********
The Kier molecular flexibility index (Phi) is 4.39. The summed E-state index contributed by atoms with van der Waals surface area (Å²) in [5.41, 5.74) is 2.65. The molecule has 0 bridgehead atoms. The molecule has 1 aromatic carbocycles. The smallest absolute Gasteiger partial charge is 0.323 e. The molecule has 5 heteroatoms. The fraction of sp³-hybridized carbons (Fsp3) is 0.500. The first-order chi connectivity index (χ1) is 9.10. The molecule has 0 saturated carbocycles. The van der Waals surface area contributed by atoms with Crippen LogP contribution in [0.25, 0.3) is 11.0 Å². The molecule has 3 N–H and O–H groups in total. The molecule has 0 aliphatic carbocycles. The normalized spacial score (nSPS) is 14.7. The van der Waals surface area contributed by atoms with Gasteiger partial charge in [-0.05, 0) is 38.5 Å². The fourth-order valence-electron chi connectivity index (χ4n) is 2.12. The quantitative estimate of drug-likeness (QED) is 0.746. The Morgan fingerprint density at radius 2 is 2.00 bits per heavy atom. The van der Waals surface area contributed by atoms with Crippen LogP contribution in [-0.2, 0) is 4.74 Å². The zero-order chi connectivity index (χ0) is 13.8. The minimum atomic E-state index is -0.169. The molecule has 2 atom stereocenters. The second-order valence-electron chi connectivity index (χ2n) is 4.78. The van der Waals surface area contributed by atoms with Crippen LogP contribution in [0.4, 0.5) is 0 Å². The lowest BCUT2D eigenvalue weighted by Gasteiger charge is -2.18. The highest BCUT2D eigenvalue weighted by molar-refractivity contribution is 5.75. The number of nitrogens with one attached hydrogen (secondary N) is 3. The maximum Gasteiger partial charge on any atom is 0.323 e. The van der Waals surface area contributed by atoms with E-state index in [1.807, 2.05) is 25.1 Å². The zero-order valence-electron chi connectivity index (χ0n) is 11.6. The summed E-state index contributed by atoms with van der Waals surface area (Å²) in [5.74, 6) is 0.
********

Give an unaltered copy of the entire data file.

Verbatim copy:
The Kier molecular flexibility index (Phi) is 4.39. The summed E-state index contributed by atoms with van der Waals surface area (Å²) in [5.41, 5.74) is 2.65. The molecule has 0 bridgehead atoms. The molecule has 1 aromatic carbocycles. The smallest absolute Gasteiger partial charge is 0.323 e. The molecule has 5 heteroatoms. The fraction of sp³-hybridized carbons (Fsp3) is 0.500. The first-order chi connectivity index (χ1) is 9.10. The molecule has 0 saturated carbocycles. The van der Waals surface area contributed by atoms with Crippen LogP contribution in [0.25, 0.3) is 11.0 Å². The molecule has 3 N–H and O–H groups in total. The molecule has 0 aliphatic carbocycles. The normalized spacial score (nSPS) is 14.7. The van der Waals surface area contributed by atoms with Gasteiger partial charge in [-0.05, 0) is 38.5 Å². The fourth-order valence-electron chi connectivity index (χ4n) is 2.12. The quantitative estimate of drug-likeness (QED) is 0.746. The Morgan fingerprint density at radius 2 is 2.00 bits per heavy atom. The van der Waals surface area contributed by atoms with Crippen LogP contribution in [-0.2, 0) is 4.74 Å². The zero-order chi connectivity index (χ0) is 13.8. The minimum atomic E-state index is -0.169. The molecule has 2 atom stereocenters. The second-order valence-electron chi connectivity index (χ2n) is 4.78. The van der Waals surface area contributed by atoms with Crippen LogP contribution in [0.4, 0.5) is 0 Å². The lowest BCUT2D eigenvalue weighted by Gasteiger charge is -2.18. The highest BCUT2D eigenvalue weighted by molar-refractivity contribution is 5.75. The number of nitrogens with one attached hydrogen (secondary N) is 3. The maximum Gasteiger partial charge on any atom is 0.323 e. The van der Waals surface area contributed by atoms with E-state index in [1.807, 2.05) is 25.1 Å². The zero-order valence-electron chi connectivity index (χ0n) is 11.6. The summed E-state index contributed by atoms with van der Waals surface area (Å²) in [5.74, 6) is 0.